02 October 2009

Levi van Veluw

You get extra points if you make an old thing new.  You get extra points if you make a new thing newer.  You get extra-extra points if you make a new thing and do new stuff with it.

Extra-extra points go to Levi van Veluw.

I'm totally into this concept of sculpture, performance moments that can only be captured on film.  If I were a photographer, it would all be about creating the next scene that would tell the whole story.  Realize the character, find the motivation in the pose, create a backdrop, find the props, find the costume, do some makeup, adjust the lighting and walla... you have one frame of a film.  That frame can define an entire plot if it's good enough.  Good enough:  an expression or motion that is out of control and unexpected.  Photographers, spare me your allusions to genre, spare me the after effects and processing.  Hollywood baby!  Hollywood!  Be your own producer.

But I'm getting off topic from Levi, who, decided to turn his head into a sculpture.  Photography for him is just a delivery device.  Sticking to laws of consistency required in modern art, it's the same three-quarter pose every time.   Perhaps an alienated, and remote pose.  Perhaps it's gray and un-biased.  Like a mannequin.  I might be reading too far, but I see a little victimization in the eyes (when you can see them) along the lines of, "the senses, they overwhelm me."


I don't think this is about Levi and how he treats himself.  I think these are statements on humanity and his head became the most convenient canvas to work with.   The simplicity is humbling, and the graphic impact is astounding.  It's a breath of fresh air to see an artist doing something so conceptual without ignoring the fact that the image MUST be awe-inspiring.

The hair pieces caught my eye first.  I love an eyeless figure for some reason but a hair covered face brings up Cousin It, Chewbacca.  Unlike those lovable characters, Levi's hair is oiled and greasy and pasted on the face like a trap.  There seems to be a suffacation possible, or perhaps this is a mummification process.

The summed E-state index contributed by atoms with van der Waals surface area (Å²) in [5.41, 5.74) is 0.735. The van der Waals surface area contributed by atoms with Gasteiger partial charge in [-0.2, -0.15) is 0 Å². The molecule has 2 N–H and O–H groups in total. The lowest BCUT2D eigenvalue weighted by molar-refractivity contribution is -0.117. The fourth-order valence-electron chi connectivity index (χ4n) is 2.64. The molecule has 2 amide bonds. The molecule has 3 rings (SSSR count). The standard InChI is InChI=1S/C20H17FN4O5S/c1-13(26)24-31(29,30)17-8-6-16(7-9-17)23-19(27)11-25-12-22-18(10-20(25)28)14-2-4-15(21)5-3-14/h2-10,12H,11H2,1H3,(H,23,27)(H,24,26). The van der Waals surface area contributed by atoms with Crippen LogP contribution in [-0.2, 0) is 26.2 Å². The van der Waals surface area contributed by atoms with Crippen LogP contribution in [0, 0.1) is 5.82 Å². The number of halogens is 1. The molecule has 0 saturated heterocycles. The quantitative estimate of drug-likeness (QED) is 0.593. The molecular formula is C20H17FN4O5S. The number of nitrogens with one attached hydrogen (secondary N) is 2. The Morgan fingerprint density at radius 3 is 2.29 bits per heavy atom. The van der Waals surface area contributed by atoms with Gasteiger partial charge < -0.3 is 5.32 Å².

Turning your head into a landscape in genius.  Every man is an island, we are our environment, we are our own ecosystem, we have our own seasons.  Not to mention allusions to Robert Blake and the Green Man.


I think it was 5th grade when I witnessed a classmate write on himself with ballpoint pen, chewing the end of it so ink stained his lips and his tongue turned blue.  I was fascinated.  The act seemed to break all bounds of social acceptance and challenged the adult world.  My classmates ignored his behavior like he was some homeless crazy.  If Levi is doing things to himself, sometimes, I'm beginning to see where this is coming from.


Media is so primitive, but the ideas flow even without a proper vehicle.  Turning into an element or being transformed by nature is so hard to illustrate but here he does it with the ease of a magician.  Transmogrification, post human avatar skinning,  or a bunch of glue and chips of wood pain-stakingly formed to the face, the effect is the same and we humans use what we have to make it work.

There is so much more.  Candy is too good to be true.  Do check out the work:  Levi Van Veluw

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